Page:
“Thomas James,” I said. “Clever. Is the other girl an ex, too?”

He chuckled. “No. She was Camille’s roommate.”


Thomas anchored his foot on the sand and then pushed off, rocking us a bit.

“This is incredible. I could definitely retire here. It feels so…I can’t even describe it.”

He kissed my temple. “This feels a lot like falling in love.”

The rain clouds had snuffed out the moon, making the sky pitch-black. The muffled music still playing at Sails sounded a mile away, and hotel guests were running to get out of the rain. We might as well have been on a secluded island, away from everyone else, lying together in our small but quiet section of the beach.

“Splat?” I asked.

“Obliteration,” he said.

I squeezed him, and he took in a deep breath through his nose.

“I hate myself for saying this, but we should probably turn in. We’ve got an early morning.”

I looked up at him. “It’s going to be okay, you know. Travis will be fine. We’ll get rid of Grove. It’s all going to work out.”

“I just want to think about you tonight. Tomorrow is going to be tough.”

“I’ll do my best to keep your attention.” I wiggled out of the hammock and got to my feet. I helped him out, and I pulled his lips down to meet mine, sucking his bottom lip as I drew back.

He hummed. “I have no doubt. You’ve been an impeccable distraction.”

My heart sank.

“What?” he asked, seeing the hurt in my eyes.

“Why don’t you just admit it? Just say it out loud. You’re using me to stop thinking about her. That’s not closure. It’s stalling.”

His face fell. “That’s not what I meant.”

“This isn’t falling in love, Thomas. You said it perfectly. I’m running interference.”

Above us, motion caught my eyes, and Thomas looked up, too. Trenton was twirling Camille on the balcony of Sails, and then he brought her into his arms. She squealed in delight, they both laughed, and then they disappeared from our view.

Thomas looked down and rubbed the back of his neck. His eyebrows pulled in. “Being with her was a mistake. Trenton has loved her since they were kids, but I didn’t think he was serious enough about her. I was wrong.”

“Then, why can’t you just let her go?”

“I’m trying.”

“Using me to do it doesn’t count.”

He breathed out a laugh. “I’m running out of ways to explain this to you.”

“Then, stop. I need a different answer, and you don’t have one.”

“You act as is loving someone can just be flipped off like a light switch. We’ve had this conversation a dozen times. I want you. I’m with you.”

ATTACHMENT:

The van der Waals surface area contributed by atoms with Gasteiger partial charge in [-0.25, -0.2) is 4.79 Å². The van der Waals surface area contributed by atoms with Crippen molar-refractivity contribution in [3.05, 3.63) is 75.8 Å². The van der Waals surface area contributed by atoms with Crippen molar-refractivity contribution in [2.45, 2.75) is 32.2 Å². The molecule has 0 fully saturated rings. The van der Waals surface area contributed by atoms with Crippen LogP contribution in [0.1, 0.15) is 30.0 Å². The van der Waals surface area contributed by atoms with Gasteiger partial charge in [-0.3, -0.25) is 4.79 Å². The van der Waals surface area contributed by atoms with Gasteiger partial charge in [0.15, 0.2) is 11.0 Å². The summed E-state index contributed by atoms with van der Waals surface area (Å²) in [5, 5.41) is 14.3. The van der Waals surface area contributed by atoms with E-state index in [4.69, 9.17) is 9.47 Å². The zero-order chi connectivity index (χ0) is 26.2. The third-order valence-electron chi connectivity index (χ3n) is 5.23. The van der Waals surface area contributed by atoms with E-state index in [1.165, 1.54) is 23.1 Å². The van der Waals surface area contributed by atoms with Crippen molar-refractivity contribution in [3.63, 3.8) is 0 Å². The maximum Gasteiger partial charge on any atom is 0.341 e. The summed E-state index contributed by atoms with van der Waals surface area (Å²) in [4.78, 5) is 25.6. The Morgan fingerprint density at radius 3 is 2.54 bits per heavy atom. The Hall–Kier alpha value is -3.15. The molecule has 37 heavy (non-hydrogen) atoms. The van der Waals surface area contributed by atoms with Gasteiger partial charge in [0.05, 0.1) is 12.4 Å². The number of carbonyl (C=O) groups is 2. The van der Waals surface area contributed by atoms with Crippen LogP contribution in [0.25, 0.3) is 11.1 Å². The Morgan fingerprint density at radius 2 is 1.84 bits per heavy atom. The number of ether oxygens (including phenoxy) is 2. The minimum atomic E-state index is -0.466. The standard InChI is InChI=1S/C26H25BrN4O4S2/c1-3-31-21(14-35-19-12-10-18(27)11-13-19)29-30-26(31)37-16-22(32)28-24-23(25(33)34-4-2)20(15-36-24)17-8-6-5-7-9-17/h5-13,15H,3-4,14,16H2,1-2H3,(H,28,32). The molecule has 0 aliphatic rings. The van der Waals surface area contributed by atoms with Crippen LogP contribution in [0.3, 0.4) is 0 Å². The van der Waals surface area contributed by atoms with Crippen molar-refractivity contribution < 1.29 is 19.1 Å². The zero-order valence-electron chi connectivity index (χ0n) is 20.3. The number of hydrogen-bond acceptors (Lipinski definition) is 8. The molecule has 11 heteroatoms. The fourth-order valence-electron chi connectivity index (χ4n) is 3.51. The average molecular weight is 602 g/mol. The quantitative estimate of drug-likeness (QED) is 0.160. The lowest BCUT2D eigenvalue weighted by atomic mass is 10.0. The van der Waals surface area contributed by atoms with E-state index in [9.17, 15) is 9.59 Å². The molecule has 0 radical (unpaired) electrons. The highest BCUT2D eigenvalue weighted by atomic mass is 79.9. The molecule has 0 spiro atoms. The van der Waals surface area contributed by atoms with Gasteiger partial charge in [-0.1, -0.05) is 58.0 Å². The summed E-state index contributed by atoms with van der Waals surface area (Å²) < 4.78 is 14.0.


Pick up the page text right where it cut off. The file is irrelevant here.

“While you’re missing her, wishing you were with her. And you want me to change everything I trust for that?”

He shook his head in disbelief. “This is an impossible situation. I thought we were perfect because we’re the same, but maybe we’re too alike. Maybe you’re my payback instead of my redemption.”

“Your payback? You’ve made me believe all weekend that you were falling for me!”

“I am! I have! Jesus Christ, Camille, how can I get that through your head?”

I froze, and once Thomas realized his mistake, he did, too.

“Goddamn it. I am so sorry,” he said, reaching out for me.

I shook my head, and my eyes burned. “I am so…stupid.”

Thomas let his hands fall to his thighs. “No, you’re not. That’s why you’ve held back. Even from the first night, you knew to keep your distance. You’re right. I can’t love you the way you need me to. I don’t even love myself.” His voice broke on the last sentence.

My lips pressed into a hard line. “I can’t redeem you, Thomas. You’ll have to come to terms with what you did to Trent on your own.”

Thomas nodded and then turned toward the sidewalk. I stayed behind, watching the dark ocean roll onto the sand, with the sky crying on my shoulders.

Chapter Twenty

“YOU LOOK NERVOUS,” I SAID. “He’s going to smell you from a mile away if you don’t man up.”

Thomas glanced at me, but instead of shooting me the dirty look I had expected, he used amazing restraint, simply looking away.

A knock on the door jolted us both to the matter at hand, and I went to the door, opening it.

“Good morning, Liis,” Travis said, a euphoric glow on his face.

“Come on in, Travis.” I stepped to the side, letting him pass, as I tried to keep the heavy guilt I felt from weighing down my Oscar-worthy smile. “How was your night? I don’t need details. I’m just being polite.”

Travis chuckled and then noticed the folded sheets, blanket, and pillow on the couch. “Oh,” he said, rubbing the back of his neck. “Better than your night, brother. Should I, uh…should I come back? The front desk left me a note, saying you needed me to come here at six.”

“Yeah,” Thomas said, shoving his hands in his pockets. “Have a seat, Trav.”

Travis walked over to the couch and sat down, looking up at us with wary eyes. “What’s going on?”

I sat down on the corner of the bed, keeping my shoulders relaxed and trying to seem generally nonthreatening. “Travis, we need to talk to you about your involvement in the March nineteenth ESU fire.”

Travis furrowed his brow, and then he laughed once without humor. “What?”

I continued, “The FBI has been investigating the case, and Thomas has been able to strike a deal in your favor.”

Travis clasped his hands together. “The FBI? But he’s an ad exec.” He gestured to his brother. “Tell her, Tommy.” When Thomas didn’t respond, Travis’s eyes narrowed. “What is this?”

Thomas looked down and then back at his brother. “I’m not in advertising, Trav. I’m a Special Agent of the FBI.”

Travis stared at his brother for a full ten seconds and then cackled. “Oh my God, dude! You were beginning to freak me out. Don’t do that to me! What do you really need to talk to me about?” His laughter faded when Thomas didn’t crack a smile. “Tommy, knock it off.”